POP vaginal mesh repair should be reserved for high-risk individuals in whom the benefit of mesh placement may justify the risk
Surgeons should undergo training specific to each device and have experience with reconstructive surgical procedures and a thorough understanding of pelvic anatomy
Compared to existing mesh products and devices, new products should not be assumed to have equal or improved safety and efficacy unless long-term data are available
ACOG and AUGS support continued audit and review of outcomes as well as the development of a registry for surveillance for all current and future vaginal mesh implants
Rigorous comparative effectiveness randomized trials of synthetic mesh and native tissue repair and long-term followup are ideal
Patients should provide their informed consent after reviewing the risks and benefits of the procedure as well as discussing alternative repairs

Adapted from ACOG/AUGS [26].

6. Conclusions

Maximizing patients’ outcomes and safety while concomitantly minimizing complications is the central concern from which the transvaginal mesh controversy arises. More robust, long-term data and physician-driven event reporting promulgated by the FDA and national gynecological and urological societies will undoubtedly continue to shed light on the future role of transvaginal mesh in pelvic organ prolapse surgery. It is imperative that physicians continue to review the literature, report their own outcomes, and counsel their patients regarding new outcome data, complications, and recommendations from national organizations in women’s health regarding prolapse repair. Surgeons with specialized training in native tissue and use of synthetic mesh augmented repairs and management of complications inherent in both groups should lead this charge of delivering care to women affected by POP.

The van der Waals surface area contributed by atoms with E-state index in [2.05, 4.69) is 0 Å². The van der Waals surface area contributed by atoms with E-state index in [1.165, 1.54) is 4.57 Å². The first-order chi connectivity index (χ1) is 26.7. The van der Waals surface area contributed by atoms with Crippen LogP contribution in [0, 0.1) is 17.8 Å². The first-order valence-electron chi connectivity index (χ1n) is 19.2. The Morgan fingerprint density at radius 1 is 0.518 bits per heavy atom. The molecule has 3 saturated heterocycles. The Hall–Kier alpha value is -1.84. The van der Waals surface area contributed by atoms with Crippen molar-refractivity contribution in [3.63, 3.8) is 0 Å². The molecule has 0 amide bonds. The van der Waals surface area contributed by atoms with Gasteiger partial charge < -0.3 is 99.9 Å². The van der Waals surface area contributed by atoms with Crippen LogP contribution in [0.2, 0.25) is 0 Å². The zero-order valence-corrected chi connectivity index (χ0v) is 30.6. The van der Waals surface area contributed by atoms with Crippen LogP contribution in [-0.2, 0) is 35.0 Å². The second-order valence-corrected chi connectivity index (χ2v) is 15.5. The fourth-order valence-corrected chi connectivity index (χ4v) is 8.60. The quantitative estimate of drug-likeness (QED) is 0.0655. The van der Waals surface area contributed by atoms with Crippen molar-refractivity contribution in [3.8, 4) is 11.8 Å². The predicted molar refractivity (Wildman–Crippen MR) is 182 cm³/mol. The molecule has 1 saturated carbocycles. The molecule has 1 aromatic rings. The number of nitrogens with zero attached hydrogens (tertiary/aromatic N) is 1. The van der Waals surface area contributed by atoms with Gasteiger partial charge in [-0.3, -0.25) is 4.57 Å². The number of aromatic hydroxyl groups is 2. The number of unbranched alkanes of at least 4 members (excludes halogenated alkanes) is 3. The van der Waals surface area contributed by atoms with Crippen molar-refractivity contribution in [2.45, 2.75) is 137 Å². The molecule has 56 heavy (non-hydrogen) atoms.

Conflict of Interests

The authors declare that they have no conflict of interests.


This work is partially supported by the National Institute of Diabetes and Digestive and Kidney Diseases to HER 2K24-DK068389.


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Copyright © 2013 David R. Ellington and Holly E. Richter. This is an open access article distributed under the Creative Commons Attribution License, which permits unrestricted use, distribution, and reproduction in any medium, provided the original work is properly cited.